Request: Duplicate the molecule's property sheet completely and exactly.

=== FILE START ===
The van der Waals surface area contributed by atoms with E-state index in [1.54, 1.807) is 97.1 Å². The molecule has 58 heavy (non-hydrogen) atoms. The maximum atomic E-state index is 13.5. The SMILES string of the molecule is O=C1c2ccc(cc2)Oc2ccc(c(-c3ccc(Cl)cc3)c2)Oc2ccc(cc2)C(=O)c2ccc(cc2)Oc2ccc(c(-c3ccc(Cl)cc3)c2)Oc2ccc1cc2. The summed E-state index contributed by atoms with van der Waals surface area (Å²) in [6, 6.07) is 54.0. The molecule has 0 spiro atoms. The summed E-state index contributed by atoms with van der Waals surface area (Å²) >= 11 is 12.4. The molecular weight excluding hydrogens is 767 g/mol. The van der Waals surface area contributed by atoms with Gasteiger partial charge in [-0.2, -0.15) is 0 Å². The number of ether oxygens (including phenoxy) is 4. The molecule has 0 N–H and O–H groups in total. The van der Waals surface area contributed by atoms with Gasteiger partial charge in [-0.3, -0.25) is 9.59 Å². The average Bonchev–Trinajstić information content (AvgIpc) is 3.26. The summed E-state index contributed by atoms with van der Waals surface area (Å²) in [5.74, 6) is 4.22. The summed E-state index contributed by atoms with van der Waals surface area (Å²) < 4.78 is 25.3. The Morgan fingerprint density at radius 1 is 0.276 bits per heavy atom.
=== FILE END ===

The van der Waals surface area contributed by atoms with E-state index in [1.54, 1.807) is 97.1 Å². The molecule has 58 heavy (non-hydrogen) atoms. The maximum atomic E-state index is 13.5. The SMILES string of the molecule is O=C1c2ccc(cc2)Oc2ccc(c(-c3ccc(Cl)cc3)c2)Oc2ccc(cc2)C(=O)c2ccc(cc2)Oc2ccc(c(-c3ccc(Cl)cc3)c2)Oc2ccc1cc2. The summed E-state index contributed by atoms with van der Waals surface area (Å²) in [6, 6.07) is 54.0. The molecule has 0 spiro atoms. The summed E-state index contributed by atoms with van der Waals surface area (Å²) >= 11 is 12.4. The molecular weight excluding hydrogens is 767 g/mol. The van der Waals surface area contributed by atoms with Gasteiger partial charge in [-0.2, -0.15) is 0 Å². The number of ether oxygens (including phenoxy) is 4. The molecule has 0 N–H and O–H groups in total. The van der Waals surface area contributed by atoms with Gasteiger partial charge in [-0.3, -0.25) is 9.59 Å². The average Bonchev–Trinajstić information content (AvgIpc) is 3.26. The summed E-state index contributed by atoms with van der Waals surface area (Å²) in [5.74, 6) is 4.22. The summed E-state index contributed by atoms with van der Waals surface area (Å²) < 4.78 is 25.3. The Morgan fingerprint density at radius 1 is 0.276 bits per heavy atom.